Education Key to Sustaining New Principal Investigators for Duties That are ‘More Than Meet the Eye’

Elizabeth Weeks-Rowe, LVN, CCRA, Principal CRA, PPD

“There’s a lot more to becoming a principal investigator (PI) than meets the eye,” says Elizabeth Weeks-Rowe, LVN, CCRA. Too often, prospective PIs think it’s a matter of taking a few courses before embarking on the new career journey. Wrong, says Weeks-Rowe.

“There’s so much more they need to understand,” she says. For example, new PIs need to be familiar with expectations from the U.S. Food and Drug Administration (FDA), safety reporting issues, and how to put together and manage staff who are—or who can quickly become—experienced members of an efficient and productive clinical trials team.

The PI revolving door is a serious and chronic challenge for the clinical trial industry. A 2014 study by the Tufts Center for the Study of Drug Development counted some 40,000 PIs, with half being new to the job. In addition, although the highest turnover rates are observed among the least active investigators, turnover rates have been getting progressively worse among more active investigators.


Creating a Training Pathway for Your New Investigator—Virtual ACRP 2020 Part II Session

Join Weeks-Rowe October 15 and learn how to best prepare a physician for their new role as a PI/Sub I in independent practice, or as part of a research site network. The session will provide examples of best practices employed by successful sites in selecting/training new physician investigators and showcasing capabilities with finesse during site selection.

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However, the good news, according to Weeks-Rowe, is that resources and tools are plentiful for fledgling PIs. The FDA has produced a “plethora” of good information via guidance’s and other communications, she notes. “I also advise people to look at FDA’s Warning Letters to PIs” to learn how to be a better practitioner and avoid the mistakes of others, she says. “There’s so much good content and training out there,” she adds.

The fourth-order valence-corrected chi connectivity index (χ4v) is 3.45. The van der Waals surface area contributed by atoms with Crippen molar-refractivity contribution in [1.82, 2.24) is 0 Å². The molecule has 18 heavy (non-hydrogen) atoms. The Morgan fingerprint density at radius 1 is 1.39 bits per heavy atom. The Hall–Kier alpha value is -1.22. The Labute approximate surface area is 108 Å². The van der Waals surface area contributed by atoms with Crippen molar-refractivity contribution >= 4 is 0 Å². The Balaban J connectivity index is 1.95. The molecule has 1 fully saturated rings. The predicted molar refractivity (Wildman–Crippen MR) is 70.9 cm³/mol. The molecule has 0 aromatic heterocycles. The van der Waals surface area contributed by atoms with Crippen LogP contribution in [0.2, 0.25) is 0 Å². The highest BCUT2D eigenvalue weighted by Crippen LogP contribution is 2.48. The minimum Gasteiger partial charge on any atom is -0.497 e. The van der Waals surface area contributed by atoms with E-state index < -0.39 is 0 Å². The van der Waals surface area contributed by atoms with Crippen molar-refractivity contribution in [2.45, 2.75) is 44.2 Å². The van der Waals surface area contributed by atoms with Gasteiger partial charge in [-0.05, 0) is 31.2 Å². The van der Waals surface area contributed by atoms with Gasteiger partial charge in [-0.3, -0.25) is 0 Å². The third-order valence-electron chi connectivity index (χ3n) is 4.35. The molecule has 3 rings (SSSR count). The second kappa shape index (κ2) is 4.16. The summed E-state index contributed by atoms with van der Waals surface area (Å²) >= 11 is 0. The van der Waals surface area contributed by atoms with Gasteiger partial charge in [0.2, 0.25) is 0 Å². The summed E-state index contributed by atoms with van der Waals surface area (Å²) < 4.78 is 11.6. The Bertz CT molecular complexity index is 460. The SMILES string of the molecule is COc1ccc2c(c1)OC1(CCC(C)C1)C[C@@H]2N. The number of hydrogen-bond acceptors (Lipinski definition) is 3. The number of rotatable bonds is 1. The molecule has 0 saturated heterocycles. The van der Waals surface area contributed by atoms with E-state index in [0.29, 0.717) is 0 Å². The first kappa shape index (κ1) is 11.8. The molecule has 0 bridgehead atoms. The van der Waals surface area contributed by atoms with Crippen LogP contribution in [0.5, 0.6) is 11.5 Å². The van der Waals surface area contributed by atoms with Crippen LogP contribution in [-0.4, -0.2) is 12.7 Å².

“Familiarize yourself with key portions of the Code of Federal Regulations: 21 CFR 50 (informed consent), 56 (institutional review boards), 11 (electronic records), 54 (financial disclosure), 312 (Investigational New Drugs), and 314 (applications for FDA approval to market a new drug),” Weeks-Rowe says.

She also encourages new PIs to focus the International Council for Harmonization E6(R2) Guideline for Good Clinical Practice, which has been adopted by FDA and other agencies around the world to facilitate the mutual acceptance of clinical data by regulatory authorities.

PIs should also be aware of other FDA guidances/information sheets, including:

  • Information Sheet Guidance for Institutional Review Boards (IRBs), Clinical Investigators, and Sponsors
  • A Guide to Informed Consent
  • Exception from Informed Consent Requirements for Emergency Research
  • Recruiting Study Subjects
  • Using a Centralized IRB Review Process in Multicenter Clinical Trials
  • Oversight of Clinical Investigations: A Risk-Based Approach to Monitoring
  • Use of Electronic Informed Consent: Questions and Answers

Weeks-Rowe also encourages new PIs to explore being a sub-investigator first and/or to find an established PI to act as a mentor. Another tip: “You’ve got to get help navigating study budgets and other contracts,” she says.

Author: Michael Causey